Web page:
Tuesday, August 11, 2015

Twomey & Miholovich Saved Frisco’s Yellowstone Saloon

In January 1896, the San Francisco Call reported on a legal battle related to the economic viability of the Yellowstone Saloon at 22 Montgomery Street, the major commercial avenue shown below.   The original owners, brothers John H. and Harry Wise had sued James T. Murphy and F. Smalley for money owning them on a half interest they had sold the pair in the drinking establishment.  Murphy and Smalley countered by charging that the Wises had lied to them about the profitability of the Yellowstone.
They claimed the brothers had told them the saloon was worth $20,000, half a million in today’s dollar.  Moreover, it was put to them that Yellowstone took in $100 a day and that expenses were $35 a day.  As related by the newspaper:  “They say that these figures are all wrong and that, as a matter of fact, the saloon is not worth $10,000” — apparently the amount of their debt.

However the case was settled, two month later the Yellowstone was worth even less.  In March the place caught fire early one morning.  Although the fire patrol was commended for quick action the interior suffered damage, including some loss of stock and fixtures.
Enter James Twomey and Vincent Miholovich.  Sometime in the months following the fire, they entered on the scene and by 1898 their names appear as “proprietors” of the Yellowstone Saloon.  Twomey was 38, an immigrant from Ireland born in 1860.  Shown right, a dapper looking gent, he was unmarried, living at a rooming house on Geary Street.  Miholovich was two years older, an immigrant from Montenegro, then part of the Austro-Hungarian Empire.  He was married to a woman named Kristina and the couple had one daughter.

Together Twomey and Miholovich set out to build a new reputation for the Yellowstone Saloon.  One strategy was to emphasize their proximity to San Francisco’s grandest hotel, the Palace, shown below.  This hostelry had been opened in 1875 to great fanfare.  Under construction for four years, the Palace Hotel. below, was a stunning edifice.  The skylighted open center of the building featured a Grand Court overlooked by seven stories of white columned balconies.  It attracted the rich and famous alike.  The Yellowstone Saloon was only a half block away, an easy walk.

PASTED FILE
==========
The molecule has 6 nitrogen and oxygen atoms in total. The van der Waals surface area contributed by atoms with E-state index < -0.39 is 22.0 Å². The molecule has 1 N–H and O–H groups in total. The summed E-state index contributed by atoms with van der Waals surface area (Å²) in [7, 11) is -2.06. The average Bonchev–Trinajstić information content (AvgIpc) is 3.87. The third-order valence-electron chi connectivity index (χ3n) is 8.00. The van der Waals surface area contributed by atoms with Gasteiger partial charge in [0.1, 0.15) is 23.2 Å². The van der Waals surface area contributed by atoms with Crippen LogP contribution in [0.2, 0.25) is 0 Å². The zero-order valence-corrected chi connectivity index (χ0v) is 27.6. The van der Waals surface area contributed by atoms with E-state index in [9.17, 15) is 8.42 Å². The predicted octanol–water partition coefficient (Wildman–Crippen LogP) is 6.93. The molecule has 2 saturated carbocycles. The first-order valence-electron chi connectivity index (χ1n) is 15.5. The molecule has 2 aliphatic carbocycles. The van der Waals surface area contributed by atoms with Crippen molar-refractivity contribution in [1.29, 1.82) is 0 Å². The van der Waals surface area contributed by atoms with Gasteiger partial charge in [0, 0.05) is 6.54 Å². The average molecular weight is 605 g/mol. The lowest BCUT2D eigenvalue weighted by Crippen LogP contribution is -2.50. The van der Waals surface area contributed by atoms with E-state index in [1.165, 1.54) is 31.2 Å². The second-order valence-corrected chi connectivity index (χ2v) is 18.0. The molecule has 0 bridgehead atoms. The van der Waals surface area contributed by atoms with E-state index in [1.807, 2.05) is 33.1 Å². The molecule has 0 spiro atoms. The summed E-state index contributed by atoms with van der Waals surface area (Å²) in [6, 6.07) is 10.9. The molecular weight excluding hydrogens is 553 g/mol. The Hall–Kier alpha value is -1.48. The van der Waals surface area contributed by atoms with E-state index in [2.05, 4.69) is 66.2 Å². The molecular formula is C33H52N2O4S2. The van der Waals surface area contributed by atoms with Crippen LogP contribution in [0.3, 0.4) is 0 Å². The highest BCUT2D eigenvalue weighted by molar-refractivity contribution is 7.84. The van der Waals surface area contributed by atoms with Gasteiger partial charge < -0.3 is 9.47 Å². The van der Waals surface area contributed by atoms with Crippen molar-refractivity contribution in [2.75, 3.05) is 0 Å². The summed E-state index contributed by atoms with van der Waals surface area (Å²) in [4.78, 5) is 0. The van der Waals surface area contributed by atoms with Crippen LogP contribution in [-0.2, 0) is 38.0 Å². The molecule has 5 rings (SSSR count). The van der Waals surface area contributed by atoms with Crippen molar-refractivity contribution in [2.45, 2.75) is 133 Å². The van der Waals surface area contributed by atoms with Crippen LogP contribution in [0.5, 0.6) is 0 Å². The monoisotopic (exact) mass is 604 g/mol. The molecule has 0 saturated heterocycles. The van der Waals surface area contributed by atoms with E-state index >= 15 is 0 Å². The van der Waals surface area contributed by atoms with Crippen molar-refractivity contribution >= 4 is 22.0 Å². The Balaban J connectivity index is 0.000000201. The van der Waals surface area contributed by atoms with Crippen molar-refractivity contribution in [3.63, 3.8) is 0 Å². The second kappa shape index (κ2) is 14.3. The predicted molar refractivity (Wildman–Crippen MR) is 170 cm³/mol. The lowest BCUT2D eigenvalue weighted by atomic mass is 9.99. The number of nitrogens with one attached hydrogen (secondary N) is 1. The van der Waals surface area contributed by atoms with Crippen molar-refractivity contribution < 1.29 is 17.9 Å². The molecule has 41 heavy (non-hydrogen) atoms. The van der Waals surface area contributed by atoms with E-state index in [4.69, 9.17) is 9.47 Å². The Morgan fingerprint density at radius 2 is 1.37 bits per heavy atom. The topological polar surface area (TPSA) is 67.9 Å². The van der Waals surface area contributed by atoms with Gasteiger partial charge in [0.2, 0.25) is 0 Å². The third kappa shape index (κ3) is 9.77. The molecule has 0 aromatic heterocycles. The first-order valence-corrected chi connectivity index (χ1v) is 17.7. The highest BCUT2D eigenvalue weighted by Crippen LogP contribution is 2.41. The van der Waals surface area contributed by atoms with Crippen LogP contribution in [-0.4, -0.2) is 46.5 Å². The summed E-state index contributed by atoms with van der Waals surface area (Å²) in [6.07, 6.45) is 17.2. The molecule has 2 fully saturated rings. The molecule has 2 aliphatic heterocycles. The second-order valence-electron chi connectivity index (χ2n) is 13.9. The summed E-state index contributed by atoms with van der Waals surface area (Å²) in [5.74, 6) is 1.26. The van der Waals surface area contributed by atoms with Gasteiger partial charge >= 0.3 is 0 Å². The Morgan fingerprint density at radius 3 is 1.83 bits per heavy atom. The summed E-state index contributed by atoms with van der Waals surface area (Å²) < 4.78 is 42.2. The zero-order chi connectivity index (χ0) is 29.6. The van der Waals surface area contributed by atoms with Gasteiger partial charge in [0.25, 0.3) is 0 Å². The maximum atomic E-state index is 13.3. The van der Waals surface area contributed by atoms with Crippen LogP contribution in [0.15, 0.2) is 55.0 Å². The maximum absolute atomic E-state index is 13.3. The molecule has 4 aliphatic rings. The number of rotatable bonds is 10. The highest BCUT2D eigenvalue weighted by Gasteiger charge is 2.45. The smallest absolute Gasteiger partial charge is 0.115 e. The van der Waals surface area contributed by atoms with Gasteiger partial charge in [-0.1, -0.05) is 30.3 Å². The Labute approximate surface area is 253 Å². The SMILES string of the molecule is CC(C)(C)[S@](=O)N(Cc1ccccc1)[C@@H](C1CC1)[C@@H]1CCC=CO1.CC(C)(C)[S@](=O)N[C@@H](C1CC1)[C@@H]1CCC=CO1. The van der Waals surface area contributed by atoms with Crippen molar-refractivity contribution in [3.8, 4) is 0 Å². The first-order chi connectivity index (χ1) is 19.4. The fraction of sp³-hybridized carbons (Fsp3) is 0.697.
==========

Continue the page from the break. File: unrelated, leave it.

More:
The partners tried to emulate “Palace” class in their advertising.  As in the ad shown above, they made a play for the college crowd, advertising regularly in Stanford University publications, like the “Sequoia,” a bi-weekly newsletter.  Other Twomey and Mihalovich ads exhibit the an “art nouveau” style and elegant restraint that can only be considered remarkable in the saloon trade. 
What first sparked my interest in the Yellowstone Saloon and the men who ran it was their choice of containers for the whiskey they were selling to retail customers.  They fancied pint sized jugs in white Albany slip with their label on the front.  The jug at right deserves special mention.  It advertises The Yellowstone C.P.S. (copper pot still) Bourbon in a distinctive container.  The design identifies it immediately as a product of White’s Pottery in Utica, New York — often referred to as “White’s Utica.”  The partners had reached more than 2,800 miles across the United States to commission this jug — an expensive effort but one that made their whiskey distinctive in San Francisco.

To these merchandising measures, Twomey & Miholovich added another attraction at the Yellowstone Saloon. It held, as one commentator noted:  “One of the most varied and interesting collections of minerals to be found in the state.”  The partners collected interesting rocks for years and displayed them in their drinking establishment.  Their assemblage included nuggets of gold, silver, copper, antimony, lead, tin, quicksilver, nickel and cobalt as well as “rare ores” such as covelite, shown left, and boleite, shown right.  The collection also featured semi-precious stones such as opals, agates, topaz in lava, and quartz. 

The Yellowstone Saloon minerals exhibit was reputed to be “a great attraction to visitors,” even those not interested in mining.  The proprietors welcomed questions about the items and, it was said, “all information is freely and cheerfully furnished.”  It probably did not hurt to buy a drink first at the Yellowstone bar.

Surviving the great San Francisco earthquake and fire of 1906, the Yellowstone Saloon continued to prosper.  The Pacific Wine & Spirits Review reported to its readers that patrons of the “famous” Yellowstone Saloon need not fear “a possible dearth in their favorite resort.”  Twomey and Miholovich had the largest and best supplied cellars of all the retailers in San Francisco, the trade paper reported.  The partners apparently continued to operate their watering hole until the onset of National Prohibition.  I have been unable to find details of their later lives or what happened to their minerals collection.

It is sufficient to say that James Twomey and Vincent Miholovich had made a smashing success of the Yellowstone.  By dint of hard work and imagination they had resurrected a saloon that was “on the rocks,” and by featuring a roomful of rocks, made it one of San Francisco most notable.



















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